Early in her career, Nadine Finigan-Carr, PhD, taught elementary school in West Baltimore, where she witnessed how education and health intertwined in students’ lives. Now she studies such ties, using her distinctive, multidisciplinary background at a time when racial inequities are in the public eye.
Finigan-Carr, a research associate professor at the University of Maryland School of Social Work, deputy director of the school’s Ruth Young Center of the Institute for Innovation and Implementation, and associate professor at the University of Maryland School of Medicine, is editor of Linking Health and Education for African American Students’ Success. For the 2017 book, she joined with contributors from several disciplines to explore the intersection of public health and education.
In her child-welfare work, Finigan-Carr gained insights on how standard practices in one discipline may undermine outcomes in another. For example, she describes a child placement in foster care to prevent abuse and neglect at home.
“I saw one child who in three years went to four different middle schools. If we can’t get a stable placement, consider the impact on academic achievement, on mental health, and on physical health,” she says. “Do we realize that in fixing one problem, we’ve caused a wealth of others?”
She wants researchers to abandon their tradition-bound silos to broadly engage in a search for solutions.
“The root cause can’t be addressed by one of us; it has to be addressed in a comprehensive way,” she says, meaning circumstances in which social injustice, educational inequity, and health disparities harm the well-being of African American youth.
Education is one of the most powerful determinants of good health; conversely, poor health imperils education. Furthermore, social determinants of health, such as housing and sanitation, can result in health inequalities. Think Flint, Mich., where children endured lead poisoning after the public water supply was rerouted to faulty pipes. Or consider Baltimore, where lead paint in hyper-segregated, disinvested neighborhoods has tainted homes and residents’ lives.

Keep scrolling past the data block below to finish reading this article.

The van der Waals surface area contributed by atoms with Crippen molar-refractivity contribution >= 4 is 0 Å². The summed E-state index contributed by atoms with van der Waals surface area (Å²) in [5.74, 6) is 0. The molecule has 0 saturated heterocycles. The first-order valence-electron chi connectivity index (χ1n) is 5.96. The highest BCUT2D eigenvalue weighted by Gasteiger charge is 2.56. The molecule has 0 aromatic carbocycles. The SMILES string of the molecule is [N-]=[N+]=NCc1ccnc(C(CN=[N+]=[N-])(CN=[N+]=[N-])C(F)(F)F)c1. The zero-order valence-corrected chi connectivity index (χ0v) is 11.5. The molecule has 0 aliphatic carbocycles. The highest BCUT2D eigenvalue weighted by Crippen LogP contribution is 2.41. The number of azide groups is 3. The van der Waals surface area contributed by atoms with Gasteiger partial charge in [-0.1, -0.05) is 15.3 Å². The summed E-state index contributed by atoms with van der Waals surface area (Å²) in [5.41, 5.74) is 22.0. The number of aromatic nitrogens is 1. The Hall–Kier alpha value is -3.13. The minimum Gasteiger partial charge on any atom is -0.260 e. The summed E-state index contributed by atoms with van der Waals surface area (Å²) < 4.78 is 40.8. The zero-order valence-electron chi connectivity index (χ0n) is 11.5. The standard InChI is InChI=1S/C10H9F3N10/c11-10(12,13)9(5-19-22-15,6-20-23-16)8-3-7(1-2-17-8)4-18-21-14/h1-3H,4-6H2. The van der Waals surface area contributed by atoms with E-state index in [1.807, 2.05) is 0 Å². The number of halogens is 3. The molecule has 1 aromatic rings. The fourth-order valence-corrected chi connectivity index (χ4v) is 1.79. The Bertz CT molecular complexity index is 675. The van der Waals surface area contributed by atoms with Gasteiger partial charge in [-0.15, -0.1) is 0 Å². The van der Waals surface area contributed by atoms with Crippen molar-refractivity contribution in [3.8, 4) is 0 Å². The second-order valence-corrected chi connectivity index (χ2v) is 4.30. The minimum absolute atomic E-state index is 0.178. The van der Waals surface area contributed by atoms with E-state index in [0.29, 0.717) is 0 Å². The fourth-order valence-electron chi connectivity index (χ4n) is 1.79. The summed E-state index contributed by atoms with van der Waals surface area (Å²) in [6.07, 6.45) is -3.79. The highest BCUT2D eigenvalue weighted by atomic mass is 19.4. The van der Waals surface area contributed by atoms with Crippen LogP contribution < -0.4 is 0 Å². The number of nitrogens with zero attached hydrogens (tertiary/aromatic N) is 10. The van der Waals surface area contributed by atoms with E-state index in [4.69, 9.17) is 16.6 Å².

One chapter in her book explores how racism is a fundamental determinant of health for African American boys. Their early exposure to lead and other toxins diminishes brain development and causes decreased emotional inhibition. The researchers link that to higher rates of crime, violence, and mass incarceration.
In another chapter, “Community Violence, Adolescent Aggression, and Academic Achievement,” Finigan-Carr and a co-author point out that community violence pulls down performance, “having an effect on long-term outcomes such as grade-point average and proximal outcomes such as school engagement.” That study uses data from the 2004 National Longitudinal Study of Adolescent Health.
Finigan-Carr looks to share her multidisciplinary expertise, particularly in sexual reproductive health. She has conducted medical grand rounds, given health department talks, and served as board chair for a nonprofit organization, Healthy Teen Network.
Helping to mold future researchers and clinicians, she teaches methodology and an urban health course to students pursuing a Master of Public Health degree. “I see the overlaps,” she says, referring to issues that cross disciplines. Several of her students likely bring their own wider lens; they are enrolled in a dual-degree program that allows candidates to earn an MPH and a Master of Social Work, with Finigan-Carr as their faculty advisor.